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Wednesday, May 31, 2017

 First Indian ‘One-Health’  Study on Antibiotic Resistance in Commensal Coliform from Humans, Animals, and Water from a Rural Community in India

Dr. Ashok J. Tamhankar

Antibiotic-resistance has become a threat to global public health. Animal and human fecal flora and the environment, including water sources, serve as natural habitats and reservoirs of antibiotic-resistant bacteria and resistance genes. Thus, within the community, resistant bacteria circulated from person to person or from animals and environment to person, or vice versa. Though the presence and patterns of antibiotic resistant commensal indicator bacteria E. coli isolates from humans, animals, and water have been studied in isolation, it is now recognized that they need to be studied together, i.e., using the ‘one-health’ approach.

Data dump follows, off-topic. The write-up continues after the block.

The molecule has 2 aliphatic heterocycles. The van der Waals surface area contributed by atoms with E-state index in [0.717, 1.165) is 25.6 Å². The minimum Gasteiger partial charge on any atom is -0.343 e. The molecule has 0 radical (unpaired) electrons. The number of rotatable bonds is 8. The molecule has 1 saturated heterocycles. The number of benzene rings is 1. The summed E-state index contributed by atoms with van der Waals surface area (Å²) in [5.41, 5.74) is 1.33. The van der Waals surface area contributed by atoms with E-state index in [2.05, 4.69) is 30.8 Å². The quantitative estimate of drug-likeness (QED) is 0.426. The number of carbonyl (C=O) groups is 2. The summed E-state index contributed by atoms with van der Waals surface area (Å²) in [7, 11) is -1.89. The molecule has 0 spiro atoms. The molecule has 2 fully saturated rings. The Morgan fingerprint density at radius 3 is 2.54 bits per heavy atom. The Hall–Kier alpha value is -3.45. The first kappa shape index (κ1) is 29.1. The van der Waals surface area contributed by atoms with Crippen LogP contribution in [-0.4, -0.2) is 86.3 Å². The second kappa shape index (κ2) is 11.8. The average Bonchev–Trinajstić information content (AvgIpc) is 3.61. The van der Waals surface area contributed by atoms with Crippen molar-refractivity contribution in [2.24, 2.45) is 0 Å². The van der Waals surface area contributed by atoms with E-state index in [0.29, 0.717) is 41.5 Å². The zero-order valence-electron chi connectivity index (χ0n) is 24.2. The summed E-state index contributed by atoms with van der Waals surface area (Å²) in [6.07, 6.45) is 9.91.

Our research group (Drs Manju Raj Purohit  , Salesh Chandran , Harshada Shah , Vishal Diwan , Ashok J. Tamhankar and Cecilia Stålsby Lundborg)  therefore decided to phenotype and genotype antibiotic-resistant commensal Escherichia coli (E. coli) from humans, animals, and water from the same community with a ‘one-health’ approach. The samples were collected from a village belonging to demographic surveillance site of R.D. Gardi Medical College Ujjain, Central India. Commensal coliforms from stool samples from children aged 1–3 years and their environment (animals, drinking water from children's households, common source- and waste-water) were studied for antibiotic susceptibility and plasmid-encoded resistance genes. E. coli isolates from human (n = 127), animal (n = 21), waste- (n = 12), source- (n = 10), and household drinking water (n = 122) carried 70%, 29%, 41%, 30%, and 30% multi-drug resistance, respectively. Extended spectrum beta-lactamase (ESBL) producers were 57% in human and 23% in environmental isolates. Co-resistance was frequent for penicillin, cephalosporin, and quinolone. Antibiotic-resistance genes blaCTX-M-9 and qnrS were most frequent. Group D-type isolates with resistance genes were mainly from humans and wastewater. Colistin resistance, or the mcr-1 gene, was not detected. The frequency of resistance, co-resistance, and resistant genes are high and similar in coliforms from humans and their environment. This emphasizes the need to mitigate antibiotic resistance with a ‘one-health’ approach in India and everywhere. The details of this research can be accessed in the article in Int. J. Environ. Res. Public Health 2017, 14(4), 386; doi:10.3390/ijerph14040386